From a purely chemical point of view almost all active ingredients with parasiticidal activity (either internal or internal parasiticides) discovered so far are synthetic organic molecules, i.e. they do not occur in nature but have been synthesized in the laboratory. Very few such active ingredients occur naturally in plants or other organisms. And even fewer are of mineral (i.e. inorganic) origin.

Most active ingredients can be grouped into chemical classes or families with similar functional groups, i.e. they share a specific molecular structure. E.g. organophosphates are all derivatives of phosphoric acid.

Active ingredients of the same chemical groups have usually the same mechanism of action at the molecular level. What differs considerably for active ingredients of the same chemical class is often the spectrum of activity, the toxicity to both parasites and non-target organisms, the behavior in the environment, etc.

The most relevant chemical classes of parasiticides discovered so far are the following ones, ordered by spectrum of activity and by the decade the first compounds were introduced, regardless of whether they are still marketed today or not:


Active against both external and internal parasites


Active against external parasites (mainly insectsticks and mites)

  • Organochlorines (1940s): broad-spectrum insecticides and acaricides, nowadays prohibited in most countries.
  • Organophosphates (1950s): broad-spectrum insecticides and acaricides. Are being phased out in some countries.
  • Carbamates  (1950s): broad-spectrum insecticides and acaricides. Are being phased out in some countries.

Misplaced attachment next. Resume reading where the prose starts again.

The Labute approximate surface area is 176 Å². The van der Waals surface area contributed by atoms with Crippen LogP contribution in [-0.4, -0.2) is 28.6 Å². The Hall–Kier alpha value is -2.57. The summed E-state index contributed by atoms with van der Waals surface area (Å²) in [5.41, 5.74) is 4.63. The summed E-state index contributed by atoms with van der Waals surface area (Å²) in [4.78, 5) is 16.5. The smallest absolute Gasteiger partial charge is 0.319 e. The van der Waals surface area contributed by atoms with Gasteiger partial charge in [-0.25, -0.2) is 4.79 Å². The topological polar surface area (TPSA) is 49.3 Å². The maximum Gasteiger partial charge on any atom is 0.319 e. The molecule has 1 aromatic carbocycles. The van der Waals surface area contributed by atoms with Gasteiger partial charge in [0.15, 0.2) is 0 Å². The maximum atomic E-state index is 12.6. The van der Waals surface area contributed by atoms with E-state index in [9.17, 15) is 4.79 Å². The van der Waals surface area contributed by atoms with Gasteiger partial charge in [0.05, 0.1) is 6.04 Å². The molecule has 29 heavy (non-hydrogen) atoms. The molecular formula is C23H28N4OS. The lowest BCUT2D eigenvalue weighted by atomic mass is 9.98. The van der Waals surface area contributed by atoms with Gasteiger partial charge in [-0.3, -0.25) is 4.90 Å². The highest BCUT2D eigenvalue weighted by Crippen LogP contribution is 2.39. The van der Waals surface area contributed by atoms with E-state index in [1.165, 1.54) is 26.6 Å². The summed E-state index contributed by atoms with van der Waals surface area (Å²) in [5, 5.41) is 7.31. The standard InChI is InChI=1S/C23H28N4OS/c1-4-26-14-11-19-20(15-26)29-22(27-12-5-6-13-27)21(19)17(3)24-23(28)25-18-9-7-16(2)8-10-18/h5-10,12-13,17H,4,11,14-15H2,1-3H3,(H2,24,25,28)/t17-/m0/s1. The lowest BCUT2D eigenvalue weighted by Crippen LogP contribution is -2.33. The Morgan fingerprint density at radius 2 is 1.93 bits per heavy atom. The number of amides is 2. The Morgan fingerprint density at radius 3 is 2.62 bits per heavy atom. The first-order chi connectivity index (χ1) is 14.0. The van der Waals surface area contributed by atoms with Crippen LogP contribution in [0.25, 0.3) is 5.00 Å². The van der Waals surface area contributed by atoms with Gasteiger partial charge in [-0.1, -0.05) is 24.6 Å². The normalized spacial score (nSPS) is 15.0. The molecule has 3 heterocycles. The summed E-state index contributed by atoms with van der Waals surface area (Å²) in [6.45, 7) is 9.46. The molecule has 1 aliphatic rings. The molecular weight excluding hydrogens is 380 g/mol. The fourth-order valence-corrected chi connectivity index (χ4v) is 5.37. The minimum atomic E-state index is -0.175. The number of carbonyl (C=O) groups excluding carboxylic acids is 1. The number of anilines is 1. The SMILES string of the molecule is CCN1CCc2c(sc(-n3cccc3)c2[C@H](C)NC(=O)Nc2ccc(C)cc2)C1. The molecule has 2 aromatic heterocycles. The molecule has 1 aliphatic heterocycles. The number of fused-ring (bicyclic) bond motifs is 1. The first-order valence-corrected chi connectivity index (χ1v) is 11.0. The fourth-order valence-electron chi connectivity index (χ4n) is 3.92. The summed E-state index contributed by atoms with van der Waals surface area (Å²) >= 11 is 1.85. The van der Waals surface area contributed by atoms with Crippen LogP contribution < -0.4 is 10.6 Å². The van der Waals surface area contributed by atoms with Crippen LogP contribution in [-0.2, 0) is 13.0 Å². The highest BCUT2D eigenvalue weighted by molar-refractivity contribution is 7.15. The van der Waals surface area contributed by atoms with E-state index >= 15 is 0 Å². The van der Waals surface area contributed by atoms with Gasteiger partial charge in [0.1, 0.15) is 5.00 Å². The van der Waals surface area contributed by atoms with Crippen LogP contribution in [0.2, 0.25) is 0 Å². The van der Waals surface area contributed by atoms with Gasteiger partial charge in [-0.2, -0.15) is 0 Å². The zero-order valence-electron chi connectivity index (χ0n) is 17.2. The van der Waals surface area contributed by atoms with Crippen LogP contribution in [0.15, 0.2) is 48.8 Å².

• Amidines (1960s): mainly acaricides and tickicides.
  • Synthetic Pyrethroids (1970s): broad-spectrum insecticides and acaricides.
  • Benzoylureas (1970s): development inhibitors (= growth regulators).
  • Juvenile Hormone Analogues (1970s): development inhibitors (= growth regulators).
  • Neonicotinoids (1990s): broad-spectrum insecticides and acaricides.
  • Phenylpyrazoles (1990s): broad-spectrum insecticides and acaricides.
  • Spinosyns (1990s): broad-spectrum insecticides and acaricides, partly systemic.
  • Isoxazolines (2010s): broad spectrum, systemic insecticides and acaricides.

A few relevant ectoparasiticides do not belong to these chemical classes, e.g. cyromazine, dicyclanil.

Other chemicals frequently used on livestock and pets against external parasites are not properly ectoparasiticides, nor build an own chemical class, but they share a common funtionality regarding their use against external parasites:

  • Repellents: do not kill the parasites, but keep them away from the treated animals. They are not properly a chemical class, but a functional class.
  • Synergists: enhance the parasiticidal activity of certain active ingredients or help to overcome resistance.

Endoparasiticides = anthelmintics

active against internal parasites mostly parasitic worms (roundworms, tapeworms, flukes)

A few relevant endoparasiticides do not belong to these chemical classes, e.g. clorsulon, monepantel, nitroscanate, nitroxinil, piperazine derivatives.

Other parasiticides

a few parasiticides are of mineral (i.e. non-synthetic) origin, or are directly obtained from plants:

For specific information you can also select a particular chemical class from the corresponding menu.

  • Click here to learn more about general features of parasiticides such as spectrum of activity, mechanism of action, efficacy, residual effect, safety margin, etc.
  • Click here to learn more about general features of ectoparasiticides.
  • Click here to learn more about general features of endoparasiticides.